How To: French Macarons -- Bring Paris to Your Kitchen W/ Vine

Photos by Molly Dunn
French macarons are not as difficult to make as they seem.
The first time I had a French macaron was in Paris at Ladurée and what a magical experience it was. I wasn't too sure what I was eating, but all I knew was that it was sweet (überly sweet, in fact), sticky and simply perfect.

Ever since that first taste of a French macaron, I have been hesitant to try to make them at home. I didn't even know where to start. I have made macaroons (note the two "o"s) and those are easy, but I had never tried my hand at making the classic and popular French pastry. Yes, the French define these as pastries, not cookies.

After watching the MasterChef contestants make them during a pressure test challenge, I mustered up the courage to make them myself, and let me tell you, they aren't as hard as they seem.

Here's how you can make French macarons in your own kitchen; no need to wait until your dream trip to Paris to taste the real deal.

When looking for authentic recipes for French macarons, I compared and contrasted a bunch of variations, keeping in mind the process from MasterChef.

These are the basic ingredients you will need for a macaron:

  • Egg whites
  • Superfine sugar
  • Confectioners' sugar
  • Almond flour
  • Salt
  • Cream of tartar
  • Choice of filling

Preheat your oven to 300 degrees, then start preparing the ingredients. First, sift two cups of confectioners' sugar with one cup of almond flour. Almond flour is basically finely ground blanched, skinless almonds. So if you want to make your own almond flour, grind almonds until they're basically pulverized. The difference between almond flour and almond meal is that the almond flour is ground much finer. Place this sifted mixture aside.

Next, you will need to beat the egg whites. Beat three room-temperature egg whites in a dry mixing bowl (no water, oil or any other residue) at medium speed until they are foamy. At this point, add a pinch of salt and ¼ teaspoon cream of tartar, as well as ¼ cup of superfine sugar.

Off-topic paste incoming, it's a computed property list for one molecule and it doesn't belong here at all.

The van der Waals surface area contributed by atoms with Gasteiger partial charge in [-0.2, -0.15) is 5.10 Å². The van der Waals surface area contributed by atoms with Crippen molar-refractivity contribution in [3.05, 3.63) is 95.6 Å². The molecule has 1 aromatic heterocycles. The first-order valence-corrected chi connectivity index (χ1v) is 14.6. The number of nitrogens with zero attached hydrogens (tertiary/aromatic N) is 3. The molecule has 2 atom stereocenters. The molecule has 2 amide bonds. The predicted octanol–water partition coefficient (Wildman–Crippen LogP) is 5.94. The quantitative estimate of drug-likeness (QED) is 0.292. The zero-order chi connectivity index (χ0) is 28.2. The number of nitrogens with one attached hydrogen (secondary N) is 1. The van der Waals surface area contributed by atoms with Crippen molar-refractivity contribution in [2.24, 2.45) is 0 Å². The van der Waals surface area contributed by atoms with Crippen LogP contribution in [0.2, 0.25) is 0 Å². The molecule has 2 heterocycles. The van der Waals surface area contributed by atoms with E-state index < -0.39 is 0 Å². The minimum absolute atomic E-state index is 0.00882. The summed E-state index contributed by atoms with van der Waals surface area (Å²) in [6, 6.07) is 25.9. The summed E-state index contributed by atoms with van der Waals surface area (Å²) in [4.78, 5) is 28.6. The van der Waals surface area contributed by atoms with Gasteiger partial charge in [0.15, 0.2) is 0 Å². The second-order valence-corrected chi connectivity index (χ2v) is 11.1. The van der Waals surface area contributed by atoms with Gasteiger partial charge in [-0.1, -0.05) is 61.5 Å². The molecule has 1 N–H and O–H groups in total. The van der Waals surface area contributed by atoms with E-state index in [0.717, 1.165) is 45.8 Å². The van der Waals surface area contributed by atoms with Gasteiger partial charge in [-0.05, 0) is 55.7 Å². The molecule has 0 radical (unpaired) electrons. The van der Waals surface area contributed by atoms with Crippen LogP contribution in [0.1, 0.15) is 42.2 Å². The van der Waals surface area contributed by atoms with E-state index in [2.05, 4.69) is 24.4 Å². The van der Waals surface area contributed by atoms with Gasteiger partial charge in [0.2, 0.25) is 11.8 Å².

Note: superfine sugar is different from granulated sugar -- it has much smaller crystals.

The egg whites should be stiff enough to stick straight out from the mixer head.

Once the other three ingredients are added to the egg whites, beat on medium to high speed until stiff peaks form. You will know you have stiff peaks when the egg whites stick straight out from the mixer head without sliding off.

As soon as the egg whites are at the consistency you need them to be, you can add the gel food coloring to give your macarons that beautiful signature look. I decided to add a little bit of peach gel food coloring to make light pink/orange macarons. The color is up to you; if you want vibrant colors, add more food coloring. Macarons are supposed to be beautiful, so don't be afraid to mix in purple food coloring or a bright yellow dye.

Fold the egg whites with the almond flour-sugar mixture approximately 50 times.

After the food coloring is evenly incorporated into the egg whites, gently fold in the sifted almond flour and confectioners' sugar mixture. Fold the egg whites with the flour and sugar approximately 50 or 60 times. When folding a batter, flip your wrist to turn one side of the bowl's mixture onto the other.

As soon as you reach about 50 folds, the batter will be quite sticky and shiny; this is what you are aiming for.

Place the macaron mixture into a piping bag with a ½-inch piping tip. You don't want to be like Jonny on MasterChef, who used the tiniest piping tip and wasted a lot of energy piping 20 macarons, leading to his getting booted off the show.

Place a silicon mat or parchment paper on a cookie sheet and pipe 3/4-inch or 1-inch circles spaced about an inch apart from each other onto the tray. Pipe the macarons by letting the piping bag do the work for you; don't swirl the tip too much -- just let the piping bag dispense the batter onto the tray. Pull away to the side once you have created the correctly sized macaron.

Gently press down the tips on the macarons so they have smooth tops after they bake.

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The idea of it is not hard, but to make it perfect, it's an art.  I agree w/ another poster, who pointed out that you're missing the pied (aka the feet), which is the characteristic of macaron.  Also, to get the flatter top, it's best to pipe the shell straight up and down instead of drawing a circle.  My blog has review of places that sell macs as well as how to make them: 


Your macarons didn't get the signature "feet." It looks like this is because the macaronage was undermixed. It should be like lava - spooling off your spoon back into the bowl in a smooth ribbon, not im globs or chunks. If you had folded a couple more times, I bet your macs would have been lovely and smooth on top with ruffly feet! Great first go, though and thanks for the recipe!

Bruce_Are topcommenter

Chicks dig macarons.  They're the new cupcakes.

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